By the swings, the detectives interview Xylina, the guest of honor, and her sister Concepcion. Xylina's boyfriend Alejandro came to the party, even though he wasn't supposed to. Their father didn't like him. When Xylina went to the parking lot to talk to her Romeo, Papi followed to tell him to leave. Alejandro had a friend with him. Concepcion heard arguing, then gunshots.

Concepcion can't identify the other guy, but Xylina knows him. The birthday girl gives Claudette a hard, defiant look. The detective asks, "You're gonna protect the person who murdered your father?" "You're 15. You're supposed to be a woman. Start acting like one," Concepcion scolds.

Shane, Vic, and Ronnie aren't having any luck at the flower shop. Bonilla is supposed to be 50-60; all the employees are too young. Vic looks around and finds black tar heroin residue on a vase. The employee Vic questions is from Mexico, not El Salvador. "Gusano humped us," Vic realizes, "He sent us to bust his competition."

Lem is casually sitting in Gusano's living room, shotgun aimed in the general direction of Gusano and Company. Vic calls to let him know they'll be coming back for a little talk. Gusano and his pals keep mumbling to each other in Spanish. "Hey, shut up! English only!" Lem snaps. The guys start to get off the couch. Lem pumps a round into the shotgun. One guy taunts, "You'll never find Bonilla!"

All Vic can hear on his end is a lot of jumbled shouting. One of Gusano's friends jumps Lem, causing him to fire wildly into the wall. Vic floors it. Ronnie radios dispatch that an officer needs assistance.

Lem is handling himself pretty well, considering it's two-against-one. They slam each other into walls and then the front window, which shatters. One of Gusano's friends manages to wrestle the shotgun away from Lem; Friend #2 holds him on the floor in a headlock. Lem grabs onto the gun barrel, desperate to get it pointed someplace other than at his head.

Gusano's Friend #1 shoots, breaking another window. The noise startles him enough that Lem is able to kick the guy away and reclaim his shotgun. Lem smacks both guys a few times with the butt of said shotgun. Scrambling for a better position, Lem trips over a kid's toy and lands flat on his back. His head almost bounces off a corner wall.

The cavalry arrives, but Lem is so keyed up on adrenaline that he points the shotgun at his own team. Shane, the worst person for the job, tries to calm him down. Vic asks a few times if Lem is okay. He doesn't really answer, just kind of paces the destroyed living room, trying to catch his breath.

Vic asks where Gusano is. "He got away," Lem sounds disgusted with himself. Vic kicks one of Gusano's friends again for good measure.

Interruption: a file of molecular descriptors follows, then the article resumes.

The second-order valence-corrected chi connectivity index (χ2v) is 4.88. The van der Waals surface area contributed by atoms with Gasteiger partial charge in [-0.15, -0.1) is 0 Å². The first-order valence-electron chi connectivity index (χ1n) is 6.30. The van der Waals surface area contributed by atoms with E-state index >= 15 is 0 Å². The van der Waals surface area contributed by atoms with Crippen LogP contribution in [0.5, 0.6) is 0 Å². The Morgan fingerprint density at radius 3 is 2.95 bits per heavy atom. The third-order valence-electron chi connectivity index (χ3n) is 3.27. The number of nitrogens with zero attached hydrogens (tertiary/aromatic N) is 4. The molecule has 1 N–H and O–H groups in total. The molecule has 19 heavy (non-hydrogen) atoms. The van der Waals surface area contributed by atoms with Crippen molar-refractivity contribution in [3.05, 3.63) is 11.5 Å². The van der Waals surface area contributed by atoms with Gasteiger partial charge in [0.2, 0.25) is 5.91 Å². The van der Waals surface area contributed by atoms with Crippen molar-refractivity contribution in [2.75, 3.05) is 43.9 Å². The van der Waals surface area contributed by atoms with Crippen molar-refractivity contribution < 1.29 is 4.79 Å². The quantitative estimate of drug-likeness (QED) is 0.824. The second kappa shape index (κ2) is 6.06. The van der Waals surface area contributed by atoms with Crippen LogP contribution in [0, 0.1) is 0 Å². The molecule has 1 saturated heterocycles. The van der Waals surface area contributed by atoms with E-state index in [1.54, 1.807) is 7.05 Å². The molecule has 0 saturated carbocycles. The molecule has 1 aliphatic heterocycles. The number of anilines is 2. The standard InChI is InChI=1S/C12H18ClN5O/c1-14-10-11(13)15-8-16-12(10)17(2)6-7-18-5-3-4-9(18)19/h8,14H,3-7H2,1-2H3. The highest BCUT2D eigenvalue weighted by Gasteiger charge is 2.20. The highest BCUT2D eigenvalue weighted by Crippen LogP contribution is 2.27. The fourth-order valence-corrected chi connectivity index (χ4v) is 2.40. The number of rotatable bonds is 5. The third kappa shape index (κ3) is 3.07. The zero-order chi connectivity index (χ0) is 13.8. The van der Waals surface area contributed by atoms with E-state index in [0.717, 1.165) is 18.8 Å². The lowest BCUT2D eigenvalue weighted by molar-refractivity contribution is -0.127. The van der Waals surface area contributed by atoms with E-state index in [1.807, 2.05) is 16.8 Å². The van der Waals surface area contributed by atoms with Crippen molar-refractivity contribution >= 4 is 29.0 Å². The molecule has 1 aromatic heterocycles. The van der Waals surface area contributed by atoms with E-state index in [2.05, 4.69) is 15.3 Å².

"What the hell happened?" Monica demands as she arrives with the uniforms. Vic takes the blame; it was his genius plan to leave Lem by himself. Shane smiles proudly, "Lem kicked some serious ass." A compliment from Shane Vendrell? Wonder what angle he's playing.

Vic lays out how they went to investigate a tip and Lem was babysitting the suspects until they got back. Gusano fled, but the important thing is that Lem's more or less okay. After all that, it turns out the lead was total bullshit.

Vic brings in his CI Emolia, former heroin cutter for Gusano's middleman Pittario. Monica asks her for ideas of where Gusano would run. Emolia doesn't really know Gusano personally and she never had his phone number. However, she knows Gusano's girlfriend and babysat for her a few times.

At the address Emolia gave them, Gusano's pregnant girlfriend Rosario answers the door. The guys shoo her outside to safety. Gusano's not home, but half-packed suitcases are sitting in the living room. Lem found something odd by the phone: directions to Industrial Discount Clothing. Ronnie knows exactly where it is because he's a regular customer. "That explains a few things," mutters Vic, eyeing Ronnie's powder blue-and-gray striped polo.

Vic shows Rosario the address. Is this where she's meeting her baby daddy? Rosario shakes her head. Vic interprets this as a yes.

Xylina sits in the interrogation room, still wearing her fancy mint-green quinceanera dress. Dutch believes the girl when she says Alejandro didn't kill her dad. However, if they can't prove it by ID'ing the second guy, that makes Alejandro an accessory to murder. "My father tried to throw them both out. Why'd he have to do that?" asks Xylina.

Claudette understands that the kids are scared. But does Xylina really want to wait 20-30 years for Alejandro to get out of prison? The teen says the other boy is Miguel and describes him as "crazy, always on drugs. Alejandro is not like that."
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The guys find Gusano hiding in the back room of the clothing store. Lem clocks the guy with the door when he tries to escape. He jams his gun into the guy's neck and whispers, "Bitch."